Newcomer Nunn touts experience while qualifying for Senate run

ATLANTA -- Michelle Nunn appeared at the state Capitol as a bit of a paradox -- a Democrat with lots of campaign cash yet little visibility in the early stages of a high-stakes race for the US Senate. While Republicans have tried to gain traction in crowded debates -- the daughter of former US Senator Sam Nunn (D-Georgia) has formed an opinion from the sidelines.

"It seems to be kind of a drive to extremes and ideology," Nunn said of the GOP field. "And they seem to be fighting each other for those extremes."

She was asked if voters would take her seriously if she wasn't the daughter of the popular U.S. Senator. Sam Nunn retired in 1997 after a 24-year career in the Senate.

"Last year we mobilized 4 million volunteers," Michelle Nunn answered. "So I have actually plenty of experience in actually getting things done and solving problems."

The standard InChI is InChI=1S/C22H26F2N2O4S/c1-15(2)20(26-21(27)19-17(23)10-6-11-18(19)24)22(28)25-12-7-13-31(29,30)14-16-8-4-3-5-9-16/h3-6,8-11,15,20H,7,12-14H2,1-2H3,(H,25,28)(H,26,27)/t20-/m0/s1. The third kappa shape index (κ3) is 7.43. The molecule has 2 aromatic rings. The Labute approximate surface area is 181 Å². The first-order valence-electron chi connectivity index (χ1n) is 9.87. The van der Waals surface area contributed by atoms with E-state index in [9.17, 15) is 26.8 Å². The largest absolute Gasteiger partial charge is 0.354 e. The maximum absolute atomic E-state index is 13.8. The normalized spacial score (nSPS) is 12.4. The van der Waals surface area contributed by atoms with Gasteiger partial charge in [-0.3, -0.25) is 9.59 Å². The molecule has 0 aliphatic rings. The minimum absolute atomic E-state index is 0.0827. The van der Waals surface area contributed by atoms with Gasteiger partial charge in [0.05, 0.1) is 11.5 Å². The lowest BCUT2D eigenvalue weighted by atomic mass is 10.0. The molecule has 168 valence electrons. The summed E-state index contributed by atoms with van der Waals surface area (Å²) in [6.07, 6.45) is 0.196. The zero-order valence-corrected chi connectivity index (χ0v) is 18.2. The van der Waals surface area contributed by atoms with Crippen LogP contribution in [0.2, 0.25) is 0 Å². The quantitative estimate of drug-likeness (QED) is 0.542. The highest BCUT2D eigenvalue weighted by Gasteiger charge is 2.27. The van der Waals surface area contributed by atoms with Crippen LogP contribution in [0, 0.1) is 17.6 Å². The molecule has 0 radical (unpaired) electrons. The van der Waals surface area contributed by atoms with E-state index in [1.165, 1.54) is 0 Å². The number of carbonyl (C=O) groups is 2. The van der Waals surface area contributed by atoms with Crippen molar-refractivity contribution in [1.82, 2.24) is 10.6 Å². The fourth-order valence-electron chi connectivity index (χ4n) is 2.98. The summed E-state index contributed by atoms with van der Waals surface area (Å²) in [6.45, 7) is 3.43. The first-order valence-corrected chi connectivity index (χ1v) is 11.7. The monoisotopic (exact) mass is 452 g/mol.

Nunn cites her experience in a career leading volunteer service organizations. Many volunteers were with her at the Capitol when she filed paperwork to run for the US Senate.

We asked her if she should have sought a local political office prior to running for the US Senate. "When I talk to people, they say we really need change in Washington. I don't believe we need career politicians," she answered.

We asked her if she thinks political experience is "overrated."

"I think I would ask the folks that are currently giving our Congress an 8 percent approval rating about their feeling about political experience these days," Nunn answered, as her volunteers cheered behind her.

Michelle Nunn has abundant vocal support -- with an eye on transforming it to votes eight months from now.

Members of Congress Jack Kingston, Paul Broun and Phil Gingrey, plus former Secretary of State Karen Handel, and businessman David Perdue are among those seeking the GOP nomination. They qualified earlier this week.


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